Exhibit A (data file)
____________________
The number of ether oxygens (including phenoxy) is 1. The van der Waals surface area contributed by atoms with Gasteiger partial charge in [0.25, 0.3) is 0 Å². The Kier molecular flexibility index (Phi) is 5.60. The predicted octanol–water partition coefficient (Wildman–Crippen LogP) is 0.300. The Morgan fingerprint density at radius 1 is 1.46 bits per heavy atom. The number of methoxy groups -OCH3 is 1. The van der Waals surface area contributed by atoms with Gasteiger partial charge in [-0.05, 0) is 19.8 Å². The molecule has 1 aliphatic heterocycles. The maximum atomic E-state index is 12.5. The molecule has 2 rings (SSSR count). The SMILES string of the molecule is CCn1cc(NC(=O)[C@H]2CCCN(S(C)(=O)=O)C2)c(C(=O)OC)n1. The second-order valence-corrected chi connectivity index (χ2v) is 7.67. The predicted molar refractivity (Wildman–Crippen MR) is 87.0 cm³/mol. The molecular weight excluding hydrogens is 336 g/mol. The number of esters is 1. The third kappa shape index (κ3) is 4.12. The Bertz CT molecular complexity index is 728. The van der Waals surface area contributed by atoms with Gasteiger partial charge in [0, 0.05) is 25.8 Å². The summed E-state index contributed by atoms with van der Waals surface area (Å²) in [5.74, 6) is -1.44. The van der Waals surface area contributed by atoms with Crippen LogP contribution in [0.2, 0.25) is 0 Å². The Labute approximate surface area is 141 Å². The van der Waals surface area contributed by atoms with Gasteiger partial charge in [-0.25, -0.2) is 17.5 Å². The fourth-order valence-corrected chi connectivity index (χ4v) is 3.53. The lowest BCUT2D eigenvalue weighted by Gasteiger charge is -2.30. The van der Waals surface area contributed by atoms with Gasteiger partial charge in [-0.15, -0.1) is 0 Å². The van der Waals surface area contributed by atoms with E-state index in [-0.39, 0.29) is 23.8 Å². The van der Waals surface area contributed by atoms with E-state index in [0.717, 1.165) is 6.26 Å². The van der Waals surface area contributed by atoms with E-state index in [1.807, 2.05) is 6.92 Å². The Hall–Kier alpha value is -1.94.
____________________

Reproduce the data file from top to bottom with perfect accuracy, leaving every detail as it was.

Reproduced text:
The number of ether oxygens (including phenoxy) is 1. The van der Waals surface area contributed by atoms with Gasteiger partial charge in [0.25, 0.3) is 0 Å². The Kier molecular flexibility index (Phi) is 5.60. The predicted octanol–water partition coefficient (Wildman–Crippen LogP) is 0.300. The Morgan fingerprint density at radius 1 is 1.46 bits per heavy atom. The number of methoxy groups -OCH3 is 1. The van der Waals surface area contributed by atoms with Gasteiger partial charge in [-0.05, 0) is 19.8 Å². The molecule has 1 aliphatic heterocycles. The maximum atomic E-state index is 12.5. The molecule has 2 rings (SSSR count). The SMILES string of the molecule is CCn1cc(NC(=O)[C@H]2CCCN(S(C)(=O)=O)C2)c(C(=O)OC)n1. The second-order valence-corrected chi connectivity index (χ2v) is 7.67. The predicted molar refractivity (Wildman–Crippen MR) is 87.0 cm³/mol. The molecular weight excluding hydrogens is 336 g/mol. The number of esters is 1. The third kappa shape index (κ3) is 4.12. The Bertz CT molecular complexity index is 728. The van der Waals surface area contributed by atoms with Gasteiger partial charge in [0, 0.05) is 25.8 Å². The summed E-state index contributed by atoms with van der Waals surface area (Å²) in [5.74, 6) is -1.44. The van der Waals surface area contributed by atoms with Crippen LogP contribution in [0.2, 0.25) is 0 Å². The Labute approximate surface area is 141 Å². The van der Waals surface area contributed by atoms with Gasteiger partial charge in [-0.25, -0.2) is 17.5 Å². The fourth-order valence-corrected chi connectivity index (χ4v) is 3.53. The lowest BCUT2D eigenvalue weighted by Gasteiger charge is -2.30. The van der Waals surface area contributed by atoms with Gasteiger partial charge in [-0.15, -0.1) is 0 Å². The van der Waals surface area contributed by atoms with E-state index in [-0.39, 0.29) is 23.8 Å². The van der Waals surface area contributed by atoms with E-state index in [0.717, 1.165) is 6.26 Å². The van der Waals surface area contributed by atoms with E-state index in [1.807, 2.05) is 6.92 Å². The Hall–Kier alpha value is -1.94.